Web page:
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17.23: Branches of Ecology

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    Learning Objectives
    • Identify common branches of ecology

    Ecology can be divided into many sub-disciplines using various criteria. Many of these fields overlap, complement and inform each other, and few of these disciplines exist in isolation. For example, methods from molecular ecology might inform the study of the population, and all kinds of data are modeled and analyzed using quantitative ecology techniques. Specialized branches of ecology include, among many others:

    • applied ecology, the practice of employing ecological principles and understanding to solve real world problems (includes agroecology and conservation biology)
    • biogeochemistry, effect of biota on global chemistry, and the cycles of matter and energy that transport the Earth’s chemical components in time and space
    • biogeography, the study of the geographic distributions of species
    • conservation ecology, which studies how to reduce the risk of species extinction
    • ecological succession, which focuses on understanding directed vegetation change
    • evolutionary ecology or ecoevolution which looks at evolutionary changes in the context of the populations and communities in which the organisms exist
    • functional ecology, the study of the roles, or functions, that certain species (or groups thereof) play in an ecosystem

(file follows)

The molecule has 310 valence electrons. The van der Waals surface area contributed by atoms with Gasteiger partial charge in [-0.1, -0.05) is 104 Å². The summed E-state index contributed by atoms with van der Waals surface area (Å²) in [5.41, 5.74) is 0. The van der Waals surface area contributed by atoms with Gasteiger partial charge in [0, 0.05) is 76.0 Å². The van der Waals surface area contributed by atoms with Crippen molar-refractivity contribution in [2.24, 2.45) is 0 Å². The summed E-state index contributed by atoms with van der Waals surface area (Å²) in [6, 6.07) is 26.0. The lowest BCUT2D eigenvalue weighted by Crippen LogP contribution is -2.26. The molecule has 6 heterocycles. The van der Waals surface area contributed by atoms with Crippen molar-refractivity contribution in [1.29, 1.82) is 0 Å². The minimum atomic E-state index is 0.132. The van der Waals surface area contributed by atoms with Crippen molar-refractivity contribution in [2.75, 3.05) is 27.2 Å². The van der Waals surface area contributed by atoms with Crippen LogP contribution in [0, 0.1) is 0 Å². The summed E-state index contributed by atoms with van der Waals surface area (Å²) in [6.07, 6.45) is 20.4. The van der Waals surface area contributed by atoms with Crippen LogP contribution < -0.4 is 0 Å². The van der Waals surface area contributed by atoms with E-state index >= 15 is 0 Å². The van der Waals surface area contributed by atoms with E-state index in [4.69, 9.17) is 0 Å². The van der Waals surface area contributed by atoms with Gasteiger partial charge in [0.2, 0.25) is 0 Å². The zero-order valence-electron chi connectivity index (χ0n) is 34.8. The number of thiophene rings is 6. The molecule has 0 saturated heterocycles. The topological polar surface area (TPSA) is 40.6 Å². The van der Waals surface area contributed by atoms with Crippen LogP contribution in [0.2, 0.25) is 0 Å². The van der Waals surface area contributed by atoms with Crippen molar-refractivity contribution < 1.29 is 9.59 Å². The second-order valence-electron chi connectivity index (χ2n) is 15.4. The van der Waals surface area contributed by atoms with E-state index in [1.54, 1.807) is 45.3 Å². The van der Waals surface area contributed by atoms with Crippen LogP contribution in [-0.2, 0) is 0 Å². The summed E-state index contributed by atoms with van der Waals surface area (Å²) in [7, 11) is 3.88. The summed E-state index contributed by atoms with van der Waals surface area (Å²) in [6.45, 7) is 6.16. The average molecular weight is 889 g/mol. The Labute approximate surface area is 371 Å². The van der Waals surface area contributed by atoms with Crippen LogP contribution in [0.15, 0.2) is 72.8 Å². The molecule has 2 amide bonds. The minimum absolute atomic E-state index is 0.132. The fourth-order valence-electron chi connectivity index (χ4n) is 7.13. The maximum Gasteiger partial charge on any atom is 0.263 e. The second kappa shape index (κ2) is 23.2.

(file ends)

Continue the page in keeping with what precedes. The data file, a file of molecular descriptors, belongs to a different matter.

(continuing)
• global ecology, which examines ecological phenomena at the largest possible scale, addressing macroecological questions
    • marine ecology, and aquatic ecology, where the dominant environmental milieu is water
    • microbial ecology, the ecology of micro-organisms
    • paleoecology, which seeks to understand the relationships between species in fossil assemblages
    • restoration ecology, which attempts to understand the ecological basis needed to restore impaired or damaged ecosystems
    • soil ecology, the ecology of the pedosphere
    • urban ecology, the study of ecosystems in urban areas

    Interdisciplinary Fields

    Ecology also plays important roles in many inter-disciplinary fields:

    • ecological design and ecological engineering
    • ecological economics
    • festive ecology
    • human ecology and ecological anthropology
    • social ecology, ecological health and environmental psychology

    Ecology has also inspired (and lent its name to) other non-biological disciplines such as

    • industrial ecology
    • media ecology
    • software ecology and information ecology

    Finally, ecology is used to describe several philosophies or ideologies, such as

    • deep ecology
    • social ecology

    Contributors and Attributions

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